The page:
Lord Saatchi yesterday said that he was “grateful” and “delighted” that the Government was making “a decisive movement to take the Bill forward”
The strength of public support for the Medical Innovation Bill (Saatchi Bill) has persuaded the Government to offer legislation along the lines of the Medical Innovation Bill, following a public consultation to start in January 2014 and report no later than May.
Allowing doctors to test innovative drugs on patients without the fear of being sued would be a “huge stride forward” in the quest to find cures for cancer
said Lord Saatchi
Read Law may change so doctors can test new drugs on patients
by Georgia Graham, The Telegraph, 22 Nov 2013
Read Your support won the Government consultation for the Saatchi Bill
by Saatchi Bill Tumblr
Related post: Cancer Treatment in UK: we do not know the whole Truth says Lord Saatchi
Posted by Dominique “DES Daughter” Le Metayer on 24/11/2013
The CDF will be extended until 2016
An emergency £200m-a-year fund for life-enhancing cancer drugs is to continue until 2016 – after the NHS’s rationing body failed to clear any medicines sent for approval in the past year – the prime minister has announced.
The Cancer Drugs Fund (CDF) was set up in 2011 to help patients in England access certain drugs before they get approval for widespread NHS use – and/or pay for treatments denied to NHS patients by the National Institute for Health and Care Excellence (NICE).
Read Cancer drugs fund ‘to be extended’ until 2016
BBC News Health, 28 Sept 2013
Read NICE under fire for veto of ELEVEN new cancer drugs as £2m fund to tackle illness is extended, 28 Sept 2013
Posted by Dominique “DES Daughter” Le Metayer on 28/09/2013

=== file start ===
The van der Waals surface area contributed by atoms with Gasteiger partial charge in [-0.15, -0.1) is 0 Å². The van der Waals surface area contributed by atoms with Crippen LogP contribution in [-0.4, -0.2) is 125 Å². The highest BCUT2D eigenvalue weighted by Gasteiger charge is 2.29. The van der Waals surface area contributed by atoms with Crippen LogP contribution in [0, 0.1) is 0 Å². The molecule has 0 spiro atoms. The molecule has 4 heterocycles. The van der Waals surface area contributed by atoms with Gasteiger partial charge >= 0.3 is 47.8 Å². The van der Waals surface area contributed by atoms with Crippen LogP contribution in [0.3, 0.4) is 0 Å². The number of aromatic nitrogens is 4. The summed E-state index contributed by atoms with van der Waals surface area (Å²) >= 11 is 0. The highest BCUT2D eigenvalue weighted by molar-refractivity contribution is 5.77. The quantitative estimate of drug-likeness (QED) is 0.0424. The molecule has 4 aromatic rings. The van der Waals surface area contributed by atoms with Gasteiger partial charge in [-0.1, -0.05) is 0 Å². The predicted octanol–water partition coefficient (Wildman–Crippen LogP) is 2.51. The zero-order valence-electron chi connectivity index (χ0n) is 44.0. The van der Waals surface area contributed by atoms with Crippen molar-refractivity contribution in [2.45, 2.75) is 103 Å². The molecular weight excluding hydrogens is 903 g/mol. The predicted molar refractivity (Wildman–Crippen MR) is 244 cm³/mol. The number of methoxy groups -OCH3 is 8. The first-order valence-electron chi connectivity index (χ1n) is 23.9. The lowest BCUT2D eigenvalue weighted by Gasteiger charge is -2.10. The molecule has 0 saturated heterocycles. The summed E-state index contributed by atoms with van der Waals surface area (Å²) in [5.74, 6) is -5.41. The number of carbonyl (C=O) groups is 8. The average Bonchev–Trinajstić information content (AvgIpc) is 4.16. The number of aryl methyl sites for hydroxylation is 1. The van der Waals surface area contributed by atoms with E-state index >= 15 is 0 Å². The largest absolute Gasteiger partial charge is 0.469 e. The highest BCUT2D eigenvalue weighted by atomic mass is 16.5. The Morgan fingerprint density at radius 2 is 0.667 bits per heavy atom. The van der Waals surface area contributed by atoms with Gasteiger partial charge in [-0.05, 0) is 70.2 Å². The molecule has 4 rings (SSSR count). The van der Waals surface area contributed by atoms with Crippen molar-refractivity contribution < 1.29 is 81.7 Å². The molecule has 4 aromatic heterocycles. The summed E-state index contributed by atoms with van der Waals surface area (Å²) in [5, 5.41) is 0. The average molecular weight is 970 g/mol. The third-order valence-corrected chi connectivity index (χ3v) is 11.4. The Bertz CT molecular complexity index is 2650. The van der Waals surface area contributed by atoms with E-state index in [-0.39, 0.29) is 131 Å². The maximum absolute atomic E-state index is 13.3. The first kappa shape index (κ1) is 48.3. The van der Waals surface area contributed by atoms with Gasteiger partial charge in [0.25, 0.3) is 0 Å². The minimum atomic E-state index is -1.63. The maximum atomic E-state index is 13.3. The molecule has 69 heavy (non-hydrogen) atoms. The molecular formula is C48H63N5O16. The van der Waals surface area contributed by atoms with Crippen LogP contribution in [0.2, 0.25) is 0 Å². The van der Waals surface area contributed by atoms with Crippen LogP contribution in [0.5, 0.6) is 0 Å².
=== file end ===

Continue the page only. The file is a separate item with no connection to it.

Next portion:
Breast cancer is the most common cancer in the UK
A new breast cancer test – Oncotype DX - that could spare thousands of women the ordeal of chemotherapy has been approved – by the National Institute for Health and Care Excellence (NICE) - for use in the NHS in England and Wales.
The test works out the odds of a some tumours spreading round the body and should help doctors decide more accurately which patients will need chemotherapy.
Read ‘Chemotherapy-sparing’ test offered, by James Gallagher, BBC News, 26 Sept 2013
Sources: Gene expression profiling and expanded immunohistochemistry tests for guiding adjuvant chemotherapy decisions in early breast cancer management: MammaPrint, Oncotype DX, IHC4 and Mammostrat
NICE, September 2013
DES and Breast Cancer:
Posted by Dominique “DES Daughter” Le Metayer on 27/09/2013
Find out more about cervical cancer symptoms, causes and prevention
Cervical cancer is a form of cancer that develops in a woman’s cervix, the vagina’s entrance to the womb.
Described as “uncommon” by the NHS, cervical cancer claims the lives of 1,000 women in the UK each year and remains the most common form of cancer for women under 35.
To mark gynaecological cancer awareness month HuffPost UK Lifestyle spoke to Martin Ledwick, Cancer Research UK’s head information nurse and Robert Music, chief executive of Jo’s Cervical Cancer Trust, to find out more about symptoms, causes and prevention.
Read Cervical Cancer: Spot The Symptoms, Prevent With Cervical Screening And HPV Awareness
by Brogan Driscoll, 11 Sept 2013
For DES Daughters, and in the UK
Posted by Dominique “DES Daughter” Le Metayer on 11/09/2013
Can you spare one day to help Save our NHS? Join the protest outside the Conservative Party conference in Manchester on Sunday 29 September at 08:00-20:00.
Posted by Dominique “DES Daughter” Le Metayer on 15/08/2013
Screening is recommended for women aged between 50 and 70